Research Study Abstract

Self-reported Physical Activity And Differences In Maximal Oxygen Uptake, Waist Circumference And Accelerometer-measured Physical Activity

  • Presented on May 29, 2014

Background: The International Physical Activity Questionnaire (IPAQ) is one of the most widely used questionnaires to assess self-reported physical activity (PA). However, few studies have compared IPAQ-data with maximal oxygen uptake (VO2max), waist circumference (WC) and accelerometer-measured PA, which all are significant predictors of health risks.

Purpose: To determine the difference in VO2 max, WC and accelerometer measured PA in individuals with a low, moderate and highlevel of self-reported PA, obtained using the IPAQ.

Methods: A sample of 3137 individuals (1685 women), with an age of 49.1±14.8 (mean±SD) years participated. Self-reported PA was measured by answering the IPAQ short version. Objectively measured PA was assessed over seven consecutive days using the Actigraph GT1M accelerometer. VO2 max was directly measured in 735 individuals using a graded treadmill test to exhaustion. WC was measured between the lower rib and the iliac crest.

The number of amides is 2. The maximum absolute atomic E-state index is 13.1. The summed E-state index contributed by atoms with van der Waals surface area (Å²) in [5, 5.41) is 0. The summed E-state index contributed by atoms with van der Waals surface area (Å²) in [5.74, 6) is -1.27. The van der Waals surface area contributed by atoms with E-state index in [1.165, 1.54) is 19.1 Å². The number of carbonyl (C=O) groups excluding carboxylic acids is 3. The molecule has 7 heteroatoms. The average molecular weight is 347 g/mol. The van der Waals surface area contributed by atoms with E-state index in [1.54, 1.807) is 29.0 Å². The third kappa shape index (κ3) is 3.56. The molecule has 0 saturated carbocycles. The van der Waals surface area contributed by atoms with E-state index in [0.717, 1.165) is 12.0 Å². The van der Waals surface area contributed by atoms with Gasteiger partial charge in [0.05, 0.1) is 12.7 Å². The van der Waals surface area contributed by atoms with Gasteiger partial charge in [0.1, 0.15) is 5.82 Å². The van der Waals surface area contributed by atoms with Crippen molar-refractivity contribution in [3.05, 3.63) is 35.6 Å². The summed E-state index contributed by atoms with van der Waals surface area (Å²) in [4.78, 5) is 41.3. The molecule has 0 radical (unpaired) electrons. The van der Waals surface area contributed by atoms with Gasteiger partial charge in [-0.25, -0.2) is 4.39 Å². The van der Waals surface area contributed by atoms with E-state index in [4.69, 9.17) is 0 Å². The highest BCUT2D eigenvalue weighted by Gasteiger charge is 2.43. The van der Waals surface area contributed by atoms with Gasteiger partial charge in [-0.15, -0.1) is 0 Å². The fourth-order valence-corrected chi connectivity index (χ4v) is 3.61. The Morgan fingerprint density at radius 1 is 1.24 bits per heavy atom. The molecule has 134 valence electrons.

Results: The participants were categorized into three PA levels (low, moderate and high) according to the IPAQ scoring criteria. VO2 max, WC and accelerometer measured PA for individuals within these categories are shown in table 1. Men with a high PA level had a 10% higher VO2 max, 3% smaller WC and 15% more daily counts/min than men reporting a low PA-level (p<0.05). Women with a high PA level had a 13% higher VO2 max, 7% smaller WC and 7% more daily counts/min that women reporting a low PA-level (p<0.01). Less homogeneous results were found comparing individuals reporting a low and moderate PA- level.

Conclusions: The IPAQ instrument is only able to detect significant differences in both VO2 max, WC and accelerometer measured PA between individuals reporting a low and high PA level.

Presented at

ACSM 2014 Annual Meeting